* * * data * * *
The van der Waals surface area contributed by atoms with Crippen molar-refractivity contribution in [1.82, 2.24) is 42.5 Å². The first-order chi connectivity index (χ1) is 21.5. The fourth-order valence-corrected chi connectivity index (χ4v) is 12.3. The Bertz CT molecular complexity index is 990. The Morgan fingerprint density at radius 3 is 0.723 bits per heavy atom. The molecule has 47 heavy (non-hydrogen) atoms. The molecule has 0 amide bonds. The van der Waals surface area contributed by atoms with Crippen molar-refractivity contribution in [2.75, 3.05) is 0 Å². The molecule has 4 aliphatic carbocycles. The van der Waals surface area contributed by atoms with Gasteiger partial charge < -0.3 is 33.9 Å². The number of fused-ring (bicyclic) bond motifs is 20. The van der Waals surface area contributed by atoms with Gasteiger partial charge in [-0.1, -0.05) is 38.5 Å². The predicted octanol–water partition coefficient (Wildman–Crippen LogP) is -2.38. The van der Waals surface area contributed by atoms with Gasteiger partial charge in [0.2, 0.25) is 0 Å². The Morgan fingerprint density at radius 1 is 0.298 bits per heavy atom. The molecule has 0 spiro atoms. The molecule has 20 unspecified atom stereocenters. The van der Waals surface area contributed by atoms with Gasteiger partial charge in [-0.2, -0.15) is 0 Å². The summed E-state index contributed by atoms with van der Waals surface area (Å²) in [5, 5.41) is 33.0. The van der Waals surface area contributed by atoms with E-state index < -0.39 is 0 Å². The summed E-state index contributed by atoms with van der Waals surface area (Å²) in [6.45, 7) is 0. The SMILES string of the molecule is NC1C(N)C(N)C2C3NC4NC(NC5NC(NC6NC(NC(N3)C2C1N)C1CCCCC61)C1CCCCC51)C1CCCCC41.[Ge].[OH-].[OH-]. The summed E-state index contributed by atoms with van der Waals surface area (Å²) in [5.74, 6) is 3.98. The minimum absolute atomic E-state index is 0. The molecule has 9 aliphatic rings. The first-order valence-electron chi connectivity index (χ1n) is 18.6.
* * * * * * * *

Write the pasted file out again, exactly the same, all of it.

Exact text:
The van der Waals surface area contributed by atoms with Crippen molar-refractivity contribution in [1.82, 2.24) is 42.5 Å². The first-order chi connectivity index (χ1) is 21.5. The fourth-order valence-corrected chi connectivity index (χ4v) is 12.3. The Bertz CT molecular complexity index is 990. The Morgan fingerprint density at radius 3 is 0.723 bits per heavy atom. The molecule has 47 heavy (non-hydrogen) atoms. The molecule has 0 amide bonds. The van der Waals surface area contributed by atoms with Crippen molar-refractivity contribution in [2.75, 3.05) is 0 Å². The molecule has 4 aliphatic carbocycles. The van der Waals surface area contributed by atoms with Gasteiger partial charge < -0.3 is 33.9 Å². The number of fused-ring (bicyclic) bond motifs is 20. The van der Waals surface area contributed by atoms with Gasteiger partial charge in [-0.1, -0.05) is 38.5 Å². The predicted octanol–water partition coefficient (Wildman–Crippen LogP) is -2.38. The van der Waals surface area contributed by atoms with Gasteiger partial charge in [0.2, 0.25) is 0 Å². The Morgan fingerprint density at radius 1 is 0.298 bits per heavy atom. The molecule has 0 spiro atoms. The molecule has 20 unspecified atom stereocenters. The van der Waals surface area contributed by atoms with Gasteiger partial charge in [-0.2, -0.15) is 0 Å². The summed E-state index contributed by atoms with van der Waals surface area (Å²) in [5, 5.41) is 33.0. The van der Waals surface area contributed by atoms with E-state index < -0.39 is 0 Å². The summed E-state index contributed by atoms with van der Waals surface area (Å²) in [6.45, 7) is 0. The SMILES string of the molecule is NC1C(N)C(N)C2C3NC4NC(NC5NC(NC6NC(NC(N3)C2C1N)C1CCCCC61)C1CCCCC51)C1CCCCC41.[Ge].[OH-].[OH-]. The summed E-state index contributed by atoms with van der Waals surface area (Å²) in [5.74, 6) is 3.98. The minimum absolute atomic E-state index is 0. The molecule has 9 aliphatic rings. The first-order valence-electron chi connectivity index (χ1n) is 18.6.